5 Things You Should Do Before, During and After Your Job

1. DO THE BEDROOM EXAM

According to a new review of previous studies, there’s almost no benefit to spending your precious first few days after surgery on just recovering from the procedure. That includes every item on the traditional surgical recovery checklist.

If, however, you do need help feeling comfortable and psychologically prepared, you can often choose to have all of the things mentioned in the clinical checklist done by your surgeon. That includes how to choose an appropriate bed, which painkillers to take, who will be present if the procedure goes wrong and how to handle infections after surgery. “Getting the training or the experience to feel completely comfortable after the surgery could also be helpful,” says Richard Simons, MD, a surgery resident at Boston Medical Center.

2. STOCK UP ON PAINKILLERS

During the recovery period, you may need to take at least some painkillers every day. A 2012 study of 2,939 people who had arthroscopic surgery on their knees found that the average patient received 180-tablet-strength painkillers, which might be enough for about one month.

But researchers at the University of Toronto wrote a new analysis of more than 30 recent studies in JAMA Surgery, found that the length of time after surgery that the average person should use painkillers ranged from a low of 19 days to a high of 78 days. One thing that clinched it: People who used painkillers for three weeks or more appeared to have the lowest risk of complications, compared with those who took less than three weeks of pills. “At high dose, pain isn’t worth the risk,” says Janet Rotert, M.D., a surgeon at McMaster University in Hamilton, Ontario.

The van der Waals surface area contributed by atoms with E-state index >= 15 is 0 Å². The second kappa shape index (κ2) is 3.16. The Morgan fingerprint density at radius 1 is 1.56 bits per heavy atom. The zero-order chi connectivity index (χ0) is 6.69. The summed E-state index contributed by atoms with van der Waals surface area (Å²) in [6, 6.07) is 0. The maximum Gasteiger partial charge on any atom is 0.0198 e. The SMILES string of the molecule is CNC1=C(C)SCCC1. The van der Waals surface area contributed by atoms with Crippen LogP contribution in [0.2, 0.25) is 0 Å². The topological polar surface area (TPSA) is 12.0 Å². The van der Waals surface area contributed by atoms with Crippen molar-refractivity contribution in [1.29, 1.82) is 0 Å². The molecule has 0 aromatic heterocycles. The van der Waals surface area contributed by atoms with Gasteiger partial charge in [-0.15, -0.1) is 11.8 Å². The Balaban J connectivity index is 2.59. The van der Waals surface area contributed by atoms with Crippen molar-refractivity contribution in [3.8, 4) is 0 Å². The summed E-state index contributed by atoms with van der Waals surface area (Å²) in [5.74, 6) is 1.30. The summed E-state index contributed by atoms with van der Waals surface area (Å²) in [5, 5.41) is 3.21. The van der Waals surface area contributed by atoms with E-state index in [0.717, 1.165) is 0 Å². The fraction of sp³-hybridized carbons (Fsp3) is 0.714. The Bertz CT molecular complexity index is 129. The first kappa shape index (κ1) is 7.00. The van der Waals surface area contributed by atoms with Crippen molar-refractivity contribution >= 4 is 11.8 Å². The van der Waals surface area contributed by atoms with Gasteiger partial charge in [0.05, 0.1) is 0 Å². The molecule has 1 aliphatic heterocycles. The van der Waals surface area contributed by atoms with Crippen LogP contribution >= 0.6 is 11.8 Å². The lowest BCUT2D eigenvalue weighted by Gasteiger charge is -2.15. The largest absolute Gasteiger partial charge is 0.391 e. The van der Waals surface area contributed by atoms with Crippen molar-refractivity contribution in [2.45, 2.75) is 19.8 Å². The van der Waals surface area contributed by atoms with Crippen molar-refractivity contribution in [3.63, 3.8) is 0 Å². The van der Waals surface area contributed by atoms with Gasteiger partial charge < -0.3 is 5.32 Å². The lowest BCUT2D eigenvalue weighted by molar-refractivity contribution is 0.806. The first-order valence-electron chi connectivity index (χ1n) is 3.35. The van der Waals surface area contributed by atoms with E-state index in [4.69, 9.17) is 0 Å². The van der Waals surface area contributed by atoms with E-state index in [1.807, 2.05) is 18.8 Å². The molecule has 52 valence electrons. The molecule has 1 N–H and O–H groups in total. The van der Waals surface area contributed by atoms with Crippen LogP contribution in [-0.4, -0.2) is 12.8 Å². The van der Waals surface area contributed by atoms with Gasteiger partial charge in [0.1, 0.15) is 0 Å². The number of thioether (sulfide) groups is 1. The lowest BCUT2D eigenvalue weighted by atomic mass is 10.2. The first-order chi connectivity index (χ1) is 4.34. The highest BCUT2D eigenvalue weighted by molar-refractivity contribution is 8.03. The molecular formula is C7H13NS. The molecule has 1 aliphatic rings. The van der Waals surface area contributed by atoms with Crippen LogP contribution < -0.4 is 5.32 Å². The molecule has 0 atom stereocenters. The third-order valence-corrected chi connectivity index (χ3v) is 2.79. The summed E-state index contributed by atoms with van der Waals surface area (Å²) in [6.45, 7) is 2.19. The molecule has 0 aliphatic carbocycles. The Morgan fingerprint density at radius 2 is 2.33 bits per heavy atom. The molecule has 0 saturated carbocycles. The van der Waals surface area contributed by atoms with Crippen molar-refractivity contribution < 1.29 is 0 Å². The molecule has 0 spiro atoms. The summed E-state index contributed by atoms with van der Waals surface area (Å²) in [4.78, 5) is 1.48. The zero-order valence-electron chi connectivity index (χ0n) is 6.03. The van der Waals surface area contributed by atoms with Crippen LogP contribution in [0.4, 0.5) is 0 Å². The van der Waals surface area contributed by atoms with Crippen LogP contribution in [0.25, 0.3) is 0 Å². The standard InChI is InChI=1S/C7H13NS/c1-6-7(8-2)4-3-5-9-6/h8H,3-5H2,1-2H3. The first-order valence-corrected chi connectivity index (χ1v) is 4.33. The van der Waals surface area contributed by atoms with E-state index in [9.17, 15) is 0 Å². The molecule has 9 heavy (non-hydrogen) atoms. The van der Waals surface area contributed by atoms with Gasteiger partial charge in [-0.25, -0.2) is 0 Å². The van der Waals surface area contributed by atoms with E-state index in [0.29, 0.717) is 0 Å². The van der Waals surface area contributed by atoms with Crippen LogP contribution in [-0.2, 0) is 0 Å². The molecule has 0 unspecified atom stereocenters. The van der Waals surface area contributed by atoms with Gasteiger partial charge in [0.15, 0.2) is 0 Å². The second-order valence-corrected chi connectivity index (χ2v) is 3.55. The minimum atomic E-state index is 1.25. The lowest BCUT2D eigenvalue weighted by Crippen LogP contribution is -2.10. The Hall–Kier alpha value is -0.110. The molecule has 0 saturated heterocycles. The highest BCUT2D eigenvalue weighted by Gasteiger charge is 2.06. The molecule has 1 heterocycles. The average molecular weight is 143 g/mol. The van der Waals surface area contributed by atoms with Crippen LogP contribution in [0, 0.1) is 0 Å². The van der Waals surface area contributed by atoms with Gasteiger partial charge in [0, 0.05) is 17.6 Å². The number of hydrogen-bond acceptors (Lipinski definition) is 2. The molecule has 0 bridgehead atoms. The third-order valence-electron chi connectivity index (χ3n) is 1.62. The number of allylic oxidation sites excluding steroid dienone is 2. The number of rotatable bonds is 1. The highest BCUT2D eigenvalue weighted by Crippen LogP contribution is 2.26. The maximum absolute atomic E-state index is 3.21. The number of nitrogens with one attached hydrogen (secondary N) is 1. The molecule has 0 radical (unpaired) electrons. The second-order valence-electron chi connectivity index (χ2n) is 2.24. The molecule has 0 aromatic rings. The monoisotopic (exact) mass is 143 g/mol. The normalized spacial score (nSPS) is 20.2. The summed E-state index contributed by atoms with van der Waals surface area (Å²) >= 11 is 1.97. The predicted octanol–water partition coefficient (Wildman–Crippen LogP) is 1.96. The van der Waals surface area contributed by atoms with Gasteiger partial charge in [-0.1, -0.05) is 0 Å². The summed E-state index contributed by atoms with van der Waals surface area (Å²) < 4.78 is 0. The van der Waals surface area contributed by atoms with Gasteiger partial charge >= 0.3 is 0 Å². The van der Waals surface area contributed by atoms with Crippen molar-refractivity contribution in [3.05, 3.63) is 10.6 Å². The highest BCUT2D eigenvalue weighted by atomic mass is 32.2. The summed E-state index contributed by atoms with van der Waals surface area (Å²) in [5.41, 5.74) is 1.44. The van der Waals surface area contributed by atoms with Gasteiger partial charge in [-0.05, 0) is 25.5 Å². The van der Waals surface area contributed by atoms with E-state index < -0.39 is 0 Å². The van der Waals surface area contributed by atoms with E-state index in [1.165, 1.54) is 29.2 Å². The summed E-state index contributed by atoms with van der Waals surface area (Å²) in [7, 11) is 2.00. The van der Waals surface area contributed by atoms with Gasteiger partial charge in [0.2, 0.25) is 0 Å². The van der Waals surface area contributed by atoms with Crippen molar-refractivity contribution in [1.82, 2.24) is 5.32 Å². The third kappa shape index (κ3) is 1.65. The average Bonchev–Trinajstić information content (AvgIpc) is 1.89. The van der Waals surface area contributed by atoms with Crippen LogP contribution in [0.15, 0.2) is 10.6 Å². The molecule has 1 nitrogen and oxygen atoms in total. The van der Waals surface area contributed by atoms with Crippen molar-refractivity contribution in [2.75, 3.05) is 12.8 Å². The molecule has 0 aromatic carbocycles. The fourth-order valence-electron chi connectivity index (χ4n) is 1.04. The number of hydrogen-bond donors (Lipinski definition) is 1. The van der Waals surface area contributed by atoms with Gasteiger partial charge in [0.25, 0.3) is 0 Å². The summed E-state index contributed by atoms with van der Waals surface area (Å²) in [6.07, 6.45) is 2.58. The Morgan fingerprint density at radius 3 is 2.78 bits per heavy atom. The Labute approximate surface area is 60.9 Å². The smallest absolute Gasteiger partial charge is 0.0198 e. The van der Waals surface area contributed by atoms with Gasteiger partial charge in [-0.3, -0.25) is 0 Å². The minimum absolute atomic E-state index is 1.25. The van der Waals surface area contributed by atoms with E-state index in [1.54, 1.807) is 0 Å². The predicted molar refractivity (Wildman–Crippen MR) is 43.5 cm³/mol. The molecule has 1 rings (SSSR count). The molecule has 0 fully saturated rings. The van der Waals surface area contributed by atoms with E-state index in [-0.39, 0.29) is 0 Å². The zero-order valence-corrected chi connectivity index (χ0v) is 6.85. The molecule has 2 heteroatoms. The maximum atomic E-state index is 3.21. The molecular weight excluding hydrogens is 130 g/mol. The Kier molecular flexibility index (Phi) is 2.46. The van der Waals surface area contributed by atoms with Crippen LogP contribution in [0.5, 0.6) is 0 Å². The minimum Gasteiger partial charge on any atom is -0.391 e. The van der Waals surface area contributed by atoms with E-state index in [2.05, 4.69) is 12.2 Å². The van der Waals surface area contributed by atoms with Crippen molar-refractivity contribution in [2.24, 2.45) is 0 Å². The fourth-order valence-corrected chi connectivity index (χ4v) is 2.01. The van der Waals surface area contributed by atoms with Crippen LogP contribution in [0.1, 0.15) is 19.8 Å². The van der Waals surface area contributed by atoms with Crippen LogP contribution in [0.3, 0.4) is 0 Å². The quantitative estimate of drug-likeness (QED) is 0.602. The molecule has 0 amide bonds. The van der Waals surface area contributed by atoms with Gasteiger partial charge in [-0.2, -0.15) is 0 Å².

3. UNDERSTAND THE RISKS AND BENEFITS OF PAIN MEDICATION

Two drugs might be an ideal replacement for what you’re already taking after surgery. There’s oxycodone, which can be effective to manage pain from hip-replacement surgery, and fentanyl, which is effective with chemotherapy-induced nausea and vomiting, particularly in the first few days after treatment. A research review of 26 studies published in JAMA Surgery in 2016 found that patients on fentanyl reported less pain and were faster to recover than those on oxycodone.

4. GET THE DIAGNOSIS RIGHT

The takeaway here: Generally speaking, the longer before surgery that your symptoms become chronic, the more likely you are to suffer with joint pain or infection, and the higher your risk of developing sepsis or another potentially deadly complication called a peritonitis. So if you think you’re at high risk, get an early diagnosis. Not only is it good for your health, but it will help you make plans for recovery.

5. BED REST

“If you have sore joints, I would recommend a thorough post-operative bed rest, and getting comfortable immediately,” says Dr. Simons. A researcher at the Mayo Clinic found that patients in the U.S. recovered faster after colon resections if they got their beds immediately and slept on them. But since your muscles and bones aren’t ready to rebound, lie down on a reclining bed until you feel better. That usually takes about a week.

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